August 07, 2003

I'm still's the posts that got long. Soaking wet from the rain and the humidity, stumbling back home from an evening with Miss D'Lish (and you better not cut in front of her on line!), catching the luscious new digital print of Sunset Boulevard at the Film Forum. As you can imagine, a fine time was had by both, with the only regret being the hot sauce we slathered on our falafels at the better-than-you'd-expect little hole-in-the-wall mideastern place next to the perhaps-not-abandoned Waverly Theater.

But about SB: it's one of my favoritest movies ever, and by now I've seen it at least ten times (though this was the first time on a big screen), but the funny thing is that my perspective on the film has changed so radically from my earliest viewings that it's almost like I'm seeing a different film. I remember just being blown away the first time I saw it, amazed by the razor-sharp script, the caustic and unsentimental look at Hollywood, the utter weirdness of much of the film, and the terrific performances. Most of all, though, there was the classic character of Norma Desmond, wonderfully played by Gloria Swanson.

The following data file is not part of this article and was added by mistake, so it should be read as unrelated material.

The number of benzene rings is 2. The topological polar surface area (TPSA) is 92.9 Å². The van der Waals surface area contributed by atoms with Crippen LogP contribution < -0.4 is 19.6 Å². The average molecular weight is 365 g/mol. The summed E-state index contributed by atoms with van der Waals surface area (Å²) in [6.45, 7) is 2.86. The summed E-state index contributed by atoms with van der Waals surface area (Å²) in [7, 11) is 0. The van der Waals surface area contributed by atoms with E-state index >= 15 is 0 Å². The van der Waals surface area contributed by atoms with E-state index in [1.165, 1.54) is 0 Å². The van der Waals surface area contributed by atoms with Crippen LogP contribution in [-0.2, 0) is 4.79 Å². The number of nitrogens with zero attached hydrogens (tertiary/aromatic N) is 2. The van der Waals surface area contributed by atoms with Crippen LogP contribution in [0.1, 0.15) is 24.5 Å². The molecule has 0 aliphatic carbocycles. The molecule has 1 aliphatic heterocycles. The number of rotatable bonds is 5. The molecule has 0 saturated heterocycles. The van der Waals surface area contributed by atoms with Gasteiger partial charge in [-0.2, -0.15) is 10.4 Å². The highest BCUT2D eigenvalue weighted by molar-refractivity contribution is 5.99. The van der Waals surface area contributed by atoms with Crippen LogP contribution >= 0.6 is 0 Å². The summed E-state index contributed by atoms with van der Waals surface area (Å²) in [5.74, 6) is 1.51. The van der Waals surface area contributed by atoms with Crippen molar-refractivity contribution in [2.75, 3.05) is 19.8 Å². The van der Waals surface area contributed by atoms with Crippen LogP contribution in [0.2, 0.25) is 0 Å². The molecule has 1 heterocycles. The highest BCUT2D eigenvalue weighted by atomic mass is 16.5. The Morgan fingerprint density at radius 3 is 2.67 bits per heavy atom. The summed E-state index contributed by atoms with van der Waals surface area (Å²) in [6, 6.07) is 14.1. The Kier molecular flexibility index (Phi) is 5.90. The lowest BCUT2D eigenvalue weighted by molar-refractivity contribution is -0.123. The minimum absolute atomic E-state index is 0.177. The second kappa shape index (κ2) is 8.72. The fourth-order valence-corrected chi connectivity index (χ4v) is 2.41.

The character is so vivid that it wasn't until I had seen the film a half-dozen times that I stopped focusing so much on Norma Desmond and began to take a closer look at William Holden's Joe Gillis, and what I realized really changed how I watch the film. To summarize:

Joe Gillis is a complete scumbag.

Once that thought entered my head, Sunset Boulevard was no longer the story of a former star clinging to her faded dreams with the help of a down-on-his-luck writer who unwittingly becomes tangled in her web of delusion. Instead, it's about a probably-talentless, at-wits-end hack who stumbles upon a near-insane-but-minding-her-own-business former star and conspires to become her kept man, and is happy to collect the fancy clothes and jewelry until said star becomes jealous of his new love interest, who just happens to be his best friend's fiancee.

Gillis's closing narration about how "life, which can be strangely merciful, had taken pity on Norma Desmond. The dream she had clung to so desperately had enfolded her." is no longer as poignant, especially now that I think that he, almost deliberately, put her over the edge. And while I'm not saying that he deserved to die, those last few stumbles of his into the swimming pool now seem strangely satisfying. Poor, poor Norma Desmond...
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